Update on Aug. 11, 2017: This story has been updated to reflect more closures in Dallas-Fort Worth. 

In late July and early August, Dallas-Fort Worth diners saw the closures of eight notable restaurants in six neighborhoods. It's common to see closures at the end of a month, but it isn't as common to see so many -- some which are quite beloved -- in such a short amount of time.

Perhaps the most surprising is the closure of El Fenix in Addison, because the Tex-Mex chain is one of the best-known brands in D-FW. Other El Fenixes are not on the chopping block as far as we know.

Amsterdam Falafelshop in Deep Ellum, a place we praised for its vegetarian options, has closed

Two other tough closures are small restaurant Joyce & Gigi's in East Dallas and artsy shop Bolsa Mercado in Oak Cliff. Both are expected to close in August after a handful of years in business.

Here are details on each of the eight restaurants or shops that are closed now or are closing soon:

Max's Wine Dive in Uptown

On Aug. 10, 2017, Max's Wine Dive on McKinney Avenue in Uptown Dallas shuttered. The Houston-based restaurant's slogan was "fried chicken and Champagne ... why the hell not?!" They make a good point. The Max's Wine Dive in Fort Worth remains open.

Amsterdam Falafelshop in Deep Ellum

There wasn't enough foot traffic in Deep Ellum to keep vegetarian-friendly restaurant Amsterdam Falafelshop open, a spokeswoman tells GuideLive. 

Read more about the closure of Amsterdam Falafelshop here.

Joyce & Gigi's Kitchen near East Dallas

The quaint little restaurant on Hall Street near East Dallas and downtown Dallas, Joyce & Gigi's Kitchen, is closing the last week of August, according to a statement from owner Gigliola Zimmermann. "We believe it's time to complete this chapter of our lives and begin a new one," she writes. "We are moving forward to focus on new priorities with our new family."

It appears as though a new restaurant will take its place, Zimmermann says: "We wish this upcoming business (which you will find out soon) much success, and we hope you will all support them as much as you have supported us."

Sugarbacon Proper Kitchen in Lakewood

Sugarbacon was named after this dish: pork belly and spicy pickles on a crostini. 

Sugarbacon was named after this dish: pork belly and spicy pickles on a crostini. 

Kevin Marple/

Lakewood restaurant Sugarbacon has closed. While the original Sugarbacon in McKinney is still cookin', the East Dallas sibling restaurant never quite saw the same success. It shuttered after less than one year in business. Notably, its McKinney counterpart landed on restaurant critic Leslie Brenner's list of The Best in DFW: New Restaurants in 2015.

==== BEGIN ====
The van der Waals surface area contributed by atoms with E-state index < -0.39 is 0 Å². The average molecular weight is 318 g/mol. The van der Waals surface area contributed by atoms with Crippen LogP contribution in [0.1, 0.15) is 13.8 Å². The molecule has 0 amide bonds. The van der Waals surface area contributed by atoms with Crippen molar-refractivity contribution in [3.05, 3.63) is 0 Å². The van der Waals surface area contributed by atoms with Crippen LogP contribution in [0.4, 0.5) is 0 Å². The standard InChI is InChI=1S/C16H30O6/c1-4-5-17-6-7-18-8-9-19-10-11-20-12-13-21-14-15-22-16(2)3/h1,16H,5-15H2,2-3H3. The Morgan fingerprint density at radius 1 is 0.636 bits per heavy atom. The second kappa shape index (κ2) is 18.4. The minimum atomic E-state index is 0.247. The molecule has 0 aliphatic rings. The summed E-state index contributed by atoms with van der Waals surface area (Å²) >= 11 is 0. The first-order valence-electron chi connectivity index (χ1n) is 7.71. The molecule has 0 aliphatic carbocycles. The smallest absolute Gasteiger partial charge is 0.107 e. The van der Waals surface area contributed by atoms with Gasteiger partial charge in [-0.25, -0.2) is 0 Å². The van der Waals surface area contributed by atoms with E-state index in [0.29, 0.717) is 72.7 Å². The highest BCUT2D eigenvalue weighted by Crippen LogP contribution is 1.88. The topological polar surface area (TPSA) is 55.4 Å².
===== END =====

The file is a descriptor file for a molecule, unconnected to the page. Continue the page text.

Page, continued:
As CultureMap and The Advocate point out, a sign says Sugarbacon in Dallas is closed temporarily for renovations, but OpenTable and Yelp say it's permanent. Don't expect it to reopen.

East Dallasites probably remember that storefront in Lakewood as the former home — for nearly 40 years — of comfort food spot Dixie House.

Zuzu in East Dallas

Mexican restaurant Zuzu at Mockingbird Lane and Abrams Road in East Dallas closed on Sunday, July 23. The restaurant had been in that location for several decades. 

Zuzu in Addison and Frisco, both still open, are not affiliated with the Zuzu at Mockingbird and Abrams in Dallas.

Zuzu in Dallas has closed as of July 23.

Zuzu in Dallas has closed as of July 23.

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Casa Rubia in West Dallas

Here's a stylish quail dish from Casa Rubia back in 2014.

Here's a stylish quail dish from Casa Rubia back in 2014.

Kye R. Lee/Staff Photographer

The Modern Spanish restaurant headed up by chef Omar Flores has closed as of Sunday, July 23. Flores and his colorful cooking earned a nod on Brenner's list of D-FW's best chefs in 2012 and 2013 (then, for seafood restaurant Driftwood), and in 2014 for Casa Rubia. Brenner said of Flores in 2014 that he's "a fearless chef who cooks with elegance, style, soul and a magnificent grasp of flavor." Casa Rubia earned an impressive four-star review.

Casa Rubia was one of the first notable restaurants in Trinity Groves, the restaurant park at the base of the Margaret Hunt Hill Bridge. But Trinity Groves co-founder Phil Romano has decided to move on, says a news release: "As an incubator, we are constantly evolving and gaining valuable insight from our customers. As Trinity Groves expands to include new residential, commercial and retail development, we are more excited than ever to welcome new concepts from aspiring restaurateurs."

We await details on what will move in once Casa Rubia moves out.

Bolsa Mercado in Oak Cliff is closing

Bolsa Mercado in Oak Cliff

Well, darn: Oak Cliff shop Bolsa Mercado is expected to close in August. Its owners say the popular restaurant it was named for down the street, Bolsa, is not closing. More info here.

El Fenix in Addison

The El Fenix in Addison on Belt Line Road has closed after serving food there since the '80s, says a statement from the restaurant. The 20-plus other El Fenix restaurants in Dallas-Fort Worth are still serving Tex-Mex.

The Addison El Fenix is going to become a Meso Maya, says a spokesman. "While El Fenix has done very well at this particular location, we feel that Meso Maya is a better fit with the surrounding businesses and other restaurants in the area," a statement reads.

(The company that owns El Fenix also owns Meso Maya. They also own Snuffer's burgers and several other Dallas brands, too.)

El Fenix parent company Firebird Restaurant Group is looking for a new Addison location for El Fenix, it says.

Meso Maya at 5280 Belt Line Road (a.k.a. the former El Fenix in Addison) is expected to open in October.

How about some happier news? Check out guidelive.com/restaurant-openings for news on restaurants coming soon to D-FW.

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